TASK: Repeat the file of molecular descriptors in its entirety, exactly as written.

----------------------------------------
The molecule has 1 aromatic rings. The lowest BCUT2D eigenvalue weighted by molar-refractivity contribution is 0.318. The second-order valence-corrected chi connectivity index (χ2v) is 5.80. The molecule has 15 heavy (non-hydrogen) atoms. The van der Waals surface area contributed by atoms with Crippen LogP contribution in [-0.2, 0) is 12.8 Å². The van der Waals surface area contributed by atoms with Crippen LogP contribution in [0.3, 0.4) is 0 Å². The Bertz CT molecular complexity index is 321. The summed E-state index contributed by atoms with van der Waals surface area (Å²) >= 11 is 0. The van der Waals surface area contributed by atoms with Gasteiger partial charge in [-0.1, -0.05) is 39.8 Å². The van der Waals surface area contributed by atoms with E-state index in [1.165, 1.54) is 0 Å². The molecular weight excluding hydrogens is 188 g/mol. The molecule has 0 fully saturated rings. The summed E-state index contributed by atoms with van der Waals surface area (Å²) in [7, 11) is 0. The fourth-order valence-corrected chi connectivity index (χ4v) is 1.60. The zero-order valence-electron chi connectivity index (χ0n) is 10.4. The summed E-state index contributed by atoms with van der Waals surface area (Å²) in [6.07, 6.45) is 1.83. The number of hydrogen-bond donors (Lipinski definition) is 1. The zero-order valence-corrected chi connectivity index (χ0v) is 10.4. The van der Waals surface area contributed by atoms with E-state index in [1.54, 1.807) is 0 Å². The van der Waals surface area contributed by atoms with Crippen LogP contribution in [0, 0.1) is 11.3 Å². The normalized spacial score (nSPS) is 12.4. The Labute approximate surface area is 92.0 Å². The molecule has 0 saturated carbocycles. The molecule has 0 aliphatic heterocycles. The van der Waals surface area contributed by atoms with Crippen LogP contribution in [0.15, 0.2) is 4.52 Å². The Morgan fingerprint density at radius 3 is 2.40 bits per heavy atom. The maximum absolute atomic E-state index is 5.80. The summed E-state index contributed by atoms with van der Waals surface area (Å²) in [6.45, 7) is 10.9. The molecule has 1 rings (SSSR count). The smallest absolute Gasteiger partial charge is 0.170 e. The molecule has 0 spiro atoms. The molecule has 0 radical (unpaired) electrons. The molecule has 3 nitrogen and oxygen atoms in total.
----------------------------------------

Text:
The molecule has 1 aromatic rings. The lowest BCUT2D eigenvalue weighted by molar-refractivity contribution is 0.318. The second-order valence-corrected chi connectivity index (χ2v) is 5.80. The molecule has 15 heavy (non-hydrogen) atoms. The van der Waals surface area contributed by atoms with Crippen LogP contribution in [-0.2, 0) is 12.8 Å². The van der Waals surface area contributed by atoms with Crippen LogP contribution in [0.3, 0.4) is 0 Å². The Bertz CT molecular complexity index is 321. The summed E-state index contributed by atoms with van der Waals surface area (Å²) >= 11 is 0. The van der Waals surface area contributed by atoms with Gasteiger partial charge in [-0.1, -0.05) is 39.8 Å². The van der Waals surface area contributed by atoms with E-state index in [1.165, 1.54) is 0 Å². The molecular weight excluding hydrogens is 188 g/mol. The molecule has 0 fully saturated rings. The summed E-state index contributed by atoms with van der Waals surface area (Å²) in [7, 11) is 0. The fourth-order valence-corrected chi connectivity index (χ4v) is 1.60. The zero-order valence-electron chi connectivity index (χ0n) is 10.4. The summed E-state index contributed by atoms with van der Waals surface area (Å²) in [6.07, 6.45) is 1.83. The number of hydrogen-bond donors (Lipinski definition) is 1. The zero-order valence-corrected chi connectivity index (χ0v) is 10.4. The van der Waals surface area contributed by atoms with E-state index in [1.54, 1.807) is 0 Å². The van der Waals surface area contributed by atoms with Crippen LogP contribution in [0, 0.1) is 11.3 Å². The normalized spacial score (nSPS) is 12.4. The Labute approximate surface area is 92.0 Å². The molecule has 0 saturated carbocycles. The molecule has 0 aliphatic heterocycles. The van der Waals surface area contributed by atoms with Crippen LogP contribution in [0.15, 0.2) is 4.52 Å². The Morgan fingerprint density at radius 3 is 2.40 bits per heavy atom. The maximum absolute atomic E-state index is 5.80. The summed E-state index contributed by atoms with van der Waals surface area (Å²) in [6.45, 7) is 10.9. The molecule has 1 rings (SSSR count). The smallest absolute Gasteiger partial charge is 0.170 e. The molecule has 0 spiro atoms. The molecule has 0 radical (unpaired) electrons. The molecule has 3 nitrogen and oxygen atoms in total.